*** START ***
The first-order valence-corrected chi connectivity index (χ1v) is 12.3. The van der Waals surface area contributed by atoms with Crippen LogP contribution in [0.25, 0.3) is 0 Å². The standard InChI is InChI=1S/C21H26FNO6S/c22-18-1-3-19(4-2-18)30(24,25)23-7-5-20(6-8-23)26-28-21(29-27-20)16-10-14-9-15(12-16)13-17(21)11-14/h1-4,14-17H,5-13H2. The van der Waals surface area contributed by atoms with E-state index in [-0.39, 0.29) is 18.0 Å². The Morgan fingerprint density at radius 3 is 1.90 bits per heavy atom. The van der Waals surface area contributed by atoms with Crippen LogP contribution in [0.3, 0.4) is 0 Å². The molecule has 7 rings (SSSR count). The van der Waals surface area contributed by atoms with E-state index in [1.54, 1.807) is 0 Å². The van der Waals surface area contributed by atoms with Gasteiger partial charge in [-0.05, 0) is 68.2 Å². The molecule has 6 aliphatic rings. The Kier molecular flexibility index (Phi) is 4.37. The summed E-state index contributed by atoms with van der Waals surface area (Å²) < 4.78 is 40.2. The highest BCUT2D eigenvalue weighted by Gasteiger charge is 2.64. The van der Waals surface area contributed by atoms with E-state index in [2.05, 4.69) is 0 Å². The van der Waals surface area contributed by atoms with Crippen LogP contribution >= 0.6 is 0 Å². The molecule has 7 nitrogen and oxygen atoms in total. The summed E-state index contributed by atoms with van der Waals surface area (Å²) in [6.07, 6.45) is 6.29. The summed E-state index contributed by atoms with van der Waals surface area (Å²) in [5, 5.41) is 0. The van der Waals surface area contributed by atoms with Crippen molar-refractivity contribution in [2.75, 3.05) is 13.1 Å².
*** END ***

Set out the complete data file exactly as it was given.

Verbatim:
The first-order valence-corrected chi connectivity index (χ1v) is 12.3. The van der Waals surface area contributed by atoms with Crippen LogP contribution in [0.25, 0.3) is 0 Å². The standard InChI is InChI=1S/C21H26FNO6S/c22-18-1-3-19(4-2-18)30(24,25)23-7-5-20(6-8-23)26-28-21(29-27-20)16-10-14-9-15(12-16)13-17(21)11-14/h1-4,14-17H,5-13H2. The van der Waals surface area contributed by atoms with E-state index in [-0.39, 0.29) is 18.0 Å². The Morgan fingerprint density at radius 3 is 1.90 bits per heavy atom. The van der Waals surface area contributed by atoms with Crippen LogP contribution in [0.3, 0.4) is 0 Å². The molecule has 7 rings (SSSR count). The van der Waals surface area contributed by atoms with E-state index in [1.54, 1.807) is 0 Å². The van der Waals surface area contributed by atoms with Gasteiger partial charge in [-0.05, 0) is 68.2 Å². The molecule has 6 aliphatic rings. The Kier molecular flexibility index (Phi) is 4.37. The summed E-state index contributed by atoms with van der Waals surface area (Å²) < 4.78 is 40.2. The highest BCUT2D eigenvalue weighted by Gasteiger charge is 2.64. The van der Waals surface area contributed by atoms with E-state index in [2.05, 4.69) is 0 Å². The van der Waals surface area contributed by atoms with Crippen LogP contribution >= 0.6 is 0 Å². The molecule has 7 nitrogen and oxygen atoms in total. The summed E-state index contributed by atoms with van der Waals surface area (Å²) in [6.07, 6.45) is 6.29. The summed E-state index contributed by atoms with van der Waals surface area (Å²) in [5, 5.41) is 0. The van der Waals surface area contributed by atoms with Crippen molar-refractivity contribution in [2.75, 3.05) is 13.1 Å².